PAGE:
Myth busting: printing money must lead to inflation


London is ranked ninth in the UBS Global Real Estate Bubble Index for residential real estate. As in many other countries, property prices in the UK hit an all-time high in 2020. A global pandemic with sudden mass unemployment should have forced UK citizens to sell their homes, but furlough policies, stamp duty holidays, and record-low interest rates more than balance that out.

A two-bedroom apartment of 1,000 square feet of living space in a posh neighborhood like Hampstead in northwest London costs around £1.5 million. The rent is around £3,000 per month, which equates to a gross rental yield of 2.4%. After you factor in maintenance and taxes, it’s like 1.7%. Many of the homes in that area are over a century old and need lots of love.

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While this low return may seem unattractive to buy-to-let owners, it has been much worse for most of the past decade when the cost of financing was higher than the rental yield. Buyers were only betting on higher prices and willing to accept negative cash flow during the investment period.

Now, thanks to COVID-19 and the Bank of England (BOE), financing costs are lower than rental income, and real estate investors are cash flow positive. For those considering buying a property for their own use, paying interest and amortization is now often cheaper than renting. What a strange world.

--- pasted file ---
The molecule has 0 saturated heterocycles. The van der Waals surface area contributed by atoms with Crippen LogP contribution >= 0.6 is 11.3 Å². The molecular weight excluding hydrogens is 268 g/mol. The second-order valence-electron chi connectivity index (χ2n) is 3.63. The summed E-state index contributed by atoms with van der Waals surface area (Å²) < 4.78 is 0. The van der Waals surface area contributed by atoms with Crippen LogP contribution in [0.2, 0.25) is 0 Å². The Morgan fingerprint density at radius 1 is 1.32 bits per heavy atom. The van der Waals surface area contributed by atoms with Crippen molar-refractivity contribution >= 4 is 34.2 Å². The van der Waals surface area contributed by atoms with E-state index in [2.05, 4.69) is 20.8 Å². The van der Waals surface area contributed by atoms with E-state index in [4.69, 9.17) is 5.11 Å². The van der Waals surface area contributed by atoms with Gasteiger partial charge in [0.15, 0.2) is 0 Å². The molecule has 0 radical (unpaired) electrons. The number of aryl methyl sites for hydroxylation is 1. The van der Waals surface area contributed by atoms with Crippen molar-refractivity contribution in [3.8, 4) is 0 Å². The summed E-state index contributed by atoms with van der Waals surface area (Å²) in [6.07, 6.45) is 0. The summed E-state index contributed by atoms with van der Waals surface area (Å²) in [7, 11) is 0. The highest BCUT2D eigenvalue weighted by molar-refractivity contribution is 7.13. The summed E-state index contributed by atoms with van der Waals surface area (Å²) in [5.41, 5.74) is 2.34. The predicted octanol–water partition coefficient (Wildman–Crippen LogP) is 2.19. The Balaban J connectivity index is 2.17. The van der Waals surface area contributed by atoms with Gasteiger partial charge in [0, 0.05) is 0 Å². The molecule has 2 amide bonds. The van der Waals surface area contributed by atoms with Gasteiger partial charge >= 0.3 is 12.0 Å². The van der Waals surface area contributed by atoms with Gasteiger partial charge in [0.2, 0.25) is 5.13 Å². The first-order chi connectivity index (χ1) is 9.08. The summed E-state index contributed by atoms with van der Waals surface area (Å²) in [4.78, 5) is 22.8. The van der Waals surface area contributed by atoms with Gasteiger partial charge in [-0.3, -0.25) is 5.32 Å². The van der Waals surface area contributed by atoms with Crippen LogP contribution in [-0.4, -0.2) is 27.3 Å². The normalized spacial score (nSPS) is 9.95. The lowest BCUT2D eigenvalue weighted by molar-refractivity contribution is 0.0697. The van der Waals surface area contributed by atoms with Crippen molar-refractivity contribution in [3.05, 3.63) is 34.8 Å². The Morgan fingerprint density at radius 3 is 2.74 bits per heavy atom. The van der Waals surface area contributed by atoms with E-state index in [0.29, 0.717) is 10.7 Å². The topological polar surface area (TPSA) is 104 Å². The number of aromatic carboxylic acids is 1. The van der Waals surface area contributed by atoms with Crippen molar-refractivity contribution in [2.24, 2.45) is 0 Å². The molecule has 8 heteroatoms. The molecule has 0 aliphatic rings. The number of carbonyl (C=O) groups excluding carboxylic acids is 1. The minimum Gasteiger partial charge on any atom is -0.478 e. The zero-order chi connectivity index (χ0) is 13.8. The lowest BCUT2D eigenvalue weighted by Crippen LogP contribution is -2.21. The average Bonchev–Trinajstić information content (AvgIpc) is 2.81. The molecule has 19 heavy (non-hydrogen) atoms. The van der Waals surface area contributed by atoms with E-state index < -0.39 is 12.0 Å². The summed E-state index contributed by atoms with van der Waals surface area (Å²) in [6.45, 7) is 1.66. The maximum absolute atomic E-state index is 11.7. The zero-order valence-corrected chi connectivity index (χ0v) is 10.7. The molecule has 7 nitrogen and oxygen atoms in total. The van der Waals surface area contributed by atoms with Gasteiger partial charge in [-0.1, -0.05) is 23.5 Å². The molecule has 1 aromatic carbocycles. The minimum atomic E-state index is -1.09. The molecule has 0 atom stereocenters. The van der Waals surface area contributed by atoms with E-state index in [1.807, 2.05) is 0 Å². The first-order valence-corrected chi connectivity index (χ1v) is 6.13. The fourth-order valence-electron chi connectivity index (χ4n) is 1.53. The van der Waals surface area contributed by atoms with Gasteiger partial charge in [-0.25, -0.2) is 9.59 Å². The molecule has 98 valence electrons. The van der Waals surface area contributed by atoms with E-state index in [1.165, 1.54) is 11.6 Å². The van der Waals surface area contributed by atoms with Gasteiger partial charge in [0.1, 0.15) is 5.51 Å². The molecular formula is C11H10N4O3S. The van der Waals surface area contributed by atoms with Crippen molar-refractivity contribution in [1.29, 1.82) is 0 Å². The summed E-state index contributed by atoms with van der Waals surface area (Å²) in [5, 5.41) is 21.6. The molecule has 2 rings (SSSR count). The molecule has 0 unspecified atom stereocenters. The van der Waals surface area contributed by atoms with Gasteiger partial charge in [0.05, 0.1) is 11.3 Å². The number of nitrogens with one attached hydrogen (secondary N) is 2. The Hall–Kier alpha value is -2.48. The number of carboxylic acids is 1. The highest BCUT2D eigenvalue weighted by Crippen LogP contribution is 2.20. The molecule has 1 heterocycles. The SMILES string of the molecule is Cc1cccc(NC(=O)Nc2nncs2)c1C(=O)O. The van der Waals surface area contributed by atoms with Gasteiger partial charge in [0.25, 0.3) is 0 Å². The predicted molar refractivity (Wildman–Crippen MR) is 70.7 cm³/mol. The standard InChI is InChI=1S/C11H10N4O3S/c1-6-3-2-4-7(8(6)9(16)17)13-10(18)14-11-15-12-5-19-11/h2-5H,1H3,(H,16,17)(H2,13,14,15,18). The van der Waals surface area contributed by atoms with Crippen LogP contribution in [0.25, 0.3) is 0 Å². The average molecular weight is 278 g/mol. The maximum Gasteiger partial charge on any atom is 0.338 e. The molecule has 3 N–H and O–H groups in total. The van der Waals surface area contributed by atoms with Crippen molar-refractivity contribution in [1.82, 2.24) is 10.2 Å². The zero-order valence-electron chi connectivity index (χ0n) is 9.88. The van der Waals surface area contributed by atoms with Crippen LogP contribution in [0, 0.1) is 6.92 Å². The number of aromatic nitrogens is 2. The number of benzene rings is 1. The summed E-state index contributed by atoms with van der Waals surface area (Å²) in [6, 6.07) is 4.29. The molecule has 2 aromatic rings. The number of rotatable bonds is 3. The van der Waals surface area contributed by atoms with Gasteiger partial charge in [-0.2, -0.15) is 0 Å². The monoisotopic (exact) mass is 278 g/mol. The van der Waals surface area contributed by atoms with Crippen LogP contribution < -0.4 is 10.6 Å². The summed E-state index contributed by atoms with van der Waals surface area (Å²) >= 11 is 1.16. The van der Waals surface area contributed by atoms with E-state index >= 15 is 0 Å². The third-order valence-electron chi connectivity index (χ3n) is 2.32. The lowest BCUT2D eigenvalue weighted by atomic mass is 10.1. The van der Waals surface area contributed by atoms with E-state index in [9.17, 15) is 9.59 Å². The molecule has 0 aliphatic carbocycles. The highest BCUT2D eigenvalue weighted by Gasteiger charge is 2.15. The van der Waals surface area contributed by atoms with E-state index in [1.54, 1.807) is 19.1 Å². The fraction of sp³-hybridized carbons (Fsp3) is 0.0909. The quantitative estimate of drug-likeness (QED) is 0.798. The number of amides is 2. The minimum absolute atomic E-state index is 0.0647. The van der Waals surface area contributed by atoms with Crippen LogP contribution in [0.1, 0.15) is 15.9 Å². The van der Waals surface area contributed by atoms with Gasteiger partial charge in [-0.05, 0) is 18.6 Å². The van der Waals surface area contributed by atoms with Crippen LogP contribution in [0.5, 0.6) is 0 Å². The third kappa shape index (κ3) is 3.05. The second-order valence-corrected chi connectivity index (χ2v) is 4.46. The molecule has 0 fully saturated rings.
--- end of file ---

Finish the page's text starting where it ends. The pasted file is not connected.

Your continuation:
But buying an apartment in neighborhoods like Hampstead tends to require at least 25% equity as banks have become more conservative since the Global Financial Crisis (GFC). If the potential buyer is successful enough to save up nearly hundreds of thousands of pounds for the down payment, they will eventually still need to repay the £1.1m loan. From a pre-tax perspective, that’s roughly twice the amount of money that needs to be earned.

Some potential buyers actively bet on inflation to help reduce the debt burden over time. The theory is that all monetary and fiscal policies of the past decade will lead to higher inflation. Real income and asset valuations should increase along with inflation, but the loan amount stays the same and erodes in real terms.

Is this what real estate speculators want, or does the data support this theory?

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Expanding the central bank’s balance sheet

Central banks are often credited with saving the world with aggressive monetary stimulus during the GFC in 2008. But the crisis is more than a decade behind and the same basic policies remain. Central bank balance sheets continue to expand. In countries like Germany, this continuous printing of money is viewed with pure horror given its association with the hyperinflation in the Weimar Republic in the 1920s.

With the COVID-19 crisis, central banks have pushed their money printing to a higher level. The balance sheet of the US Federal Reserve has exceeded $7 trillion, which is the equivalent of €7 trillion for the European Central Bank. Central banks seem to have chained themselves to the public markets and feel compelled to step in every time stocks drop significantly.